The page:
The Final Hurdle

You know that little plastic thing that goes in the lid of a sippy cup? It has arrows on both sides causing mothers-of-a-certain age to squint and hold it up to the light to figure out which end it which?

A little tip from me to you: When it starts to grow mold that cannot be eradicated, it's time to toss the sippy cup.

And when your youngest child is three, you might decide, "Screw it. I'm done with sippy cups forever. See you later, suckers!" And then you might laugh maniacally at your own stupid joke and toss the sippy cups in the trash with smug satisfaction.

Enter: The Era of the Open Cup, also known as The Age of the Spilled Milk.

But it's OK, I've decided. For better or worse, I'm winding down my time in Toddlerville. I'm entering a new phase of life, one more ruled by school calendars and sleepovers and sports schedules than naptimes and tantrums and baggies stuffed with Cheerios.

I'm a little wistful. But mostly, I'm ready.

What's a little spilled milk between mom and her growing kids? Bring on the new stage of life.

I've only got one final hurdle - potty-training Kieran, who never really liked sippy cups to begin with.

Lord have mercy.

On The Wound and The Healing

I was reaching back to hand Teyla her markers when I felt my thumbnail bend and then rip deep into the nail bed. Lightning pain. I gasped involuntarily and jerked my hand back to the front.

We were driving home to Minnesota after spending a week in Colorado, a week where we practically steeped ourselves in the goodness of family and friends and Americana. I had nail clippers in the back of the minivan, tucked away in my suitcase, but I couldn't reach it. So for the next hour, I nursed that broken nail and pulled at it gently to see if I could finish the job the marker case started.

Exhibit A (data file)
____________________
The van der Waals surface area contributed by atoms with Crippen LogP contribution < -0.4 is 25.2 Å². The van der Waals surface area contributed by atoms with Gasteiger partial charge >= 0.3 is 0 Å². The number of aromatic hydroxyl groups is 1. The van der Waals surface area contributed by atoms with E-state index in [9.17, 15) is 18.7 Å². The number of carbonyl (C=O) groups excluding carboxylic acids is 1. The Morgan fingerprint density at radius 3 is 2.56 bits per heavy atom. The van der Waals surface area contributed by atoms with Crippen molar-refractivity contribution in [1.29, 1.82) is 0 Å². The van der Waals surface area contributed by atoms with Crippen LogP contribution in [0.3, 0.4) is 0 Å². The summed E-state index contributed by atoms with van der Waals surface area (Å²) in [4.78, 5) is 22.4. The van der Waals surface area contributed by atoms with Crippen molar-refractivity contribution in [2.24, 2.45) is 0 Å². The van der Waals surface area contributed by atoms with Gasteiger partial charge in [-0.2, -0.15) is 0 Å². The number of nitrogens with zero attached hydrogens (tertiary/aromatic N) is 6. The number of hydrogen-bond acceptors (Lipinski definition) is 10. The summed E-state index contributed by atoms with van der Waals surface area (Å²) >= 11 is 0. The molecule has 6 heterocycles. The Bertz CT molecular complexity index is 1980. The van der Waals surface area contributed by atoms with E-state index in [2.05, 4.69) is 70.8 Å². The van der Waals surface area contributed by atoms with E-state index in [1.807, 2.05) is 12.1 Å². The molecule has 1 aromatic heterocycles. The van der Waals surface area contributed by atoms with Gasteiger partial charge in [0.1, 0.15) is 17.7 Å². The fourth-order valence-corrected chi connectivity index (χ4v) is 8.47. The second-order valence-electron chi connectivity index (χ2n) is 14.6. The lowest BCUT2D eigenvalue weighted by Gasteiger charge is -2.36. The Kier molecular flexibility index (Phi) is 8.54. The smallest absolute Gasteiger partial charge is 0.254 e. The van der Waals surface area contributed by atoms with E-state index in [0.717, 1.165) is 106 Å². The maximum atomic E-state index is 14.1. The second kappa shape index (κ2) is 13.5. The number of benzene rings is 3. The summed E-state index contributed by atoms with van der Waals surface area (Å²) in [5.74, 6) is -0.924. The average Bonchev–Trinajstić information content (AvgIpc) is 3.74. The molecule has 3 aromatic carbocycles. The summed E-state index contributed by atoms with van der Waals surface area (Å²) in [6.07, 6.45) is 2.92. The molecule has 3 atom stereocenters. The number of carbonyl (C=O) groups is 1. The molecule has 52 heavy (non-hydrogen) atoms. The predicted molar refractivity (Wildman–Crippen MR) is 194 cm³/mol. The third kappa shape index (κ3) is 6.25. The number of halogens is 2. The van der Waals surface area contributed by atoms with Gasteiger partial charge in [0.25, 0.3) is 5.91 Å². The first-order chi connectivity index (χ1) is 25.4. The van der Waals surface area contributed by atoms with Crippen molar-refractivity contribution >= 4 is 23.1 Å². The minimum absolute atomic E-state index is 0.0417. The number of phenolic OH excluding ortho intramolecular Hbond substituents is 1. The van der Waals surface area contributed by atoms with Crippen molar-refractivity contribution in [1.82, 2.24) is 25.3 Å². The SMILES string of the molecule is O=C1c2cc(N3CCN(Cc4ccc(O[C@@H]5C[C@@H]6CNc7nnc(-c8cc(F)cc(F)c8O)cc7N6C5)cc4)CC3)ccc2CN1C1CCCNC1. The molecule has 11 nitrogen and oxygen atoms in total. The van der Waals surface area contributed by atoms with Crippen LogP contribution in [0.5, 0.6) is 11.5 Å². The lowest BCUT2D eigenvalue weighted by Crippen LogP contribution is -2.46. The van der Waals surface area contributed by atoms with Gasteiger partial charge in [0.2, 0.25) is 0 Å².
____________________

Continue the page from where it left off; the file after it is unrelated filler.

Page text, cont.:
It throbbed and my nail bed oozed. Finally, I worked up the courage to pull it off in one-fell swoop, to put an end to the suffering and get on with it.

But dang. That bad boy hurt.

My thumb has been tender the last four days, ever since we got home. Much like my heart. On one hand, it's wonderful to be back in Minnesota, to enjoy the glorious summer we earned enduring our too-long winter. I'm glad to be sleeping in my own bed again, I'm even more glad the kids are sleeping in their own beds again, and it feels right and good to be cooking in my own kitchen, doing my own laundry, even wedding my own garden again.

Home is a wonderful thing.

But after spending a week with my sister and brother-in-law and parents and watching my kids play with their cousins and remembering what it's like to live near family, my heart is a little tender.

I didn't grow up with extended family nearby, so I didn't grow up expecting to have my kids hang out at their grandparents on the weekends or have a cheering section of family present at every ball game. It was always just me, my parents and my siblings. There was a sweetness about it being just us.

But now that I'm older, I know that we missed out on that larger community of family. And I miss it for me, as an adult. I miss it for my kids.

So my heart is healing this week, in a place that's normally protected. The rawness is fading, and I know I'll adapt to life as it is, not as I wish it could be. The nail will grow back.

But it sure was fun enjoying it all sparkle, for a little while.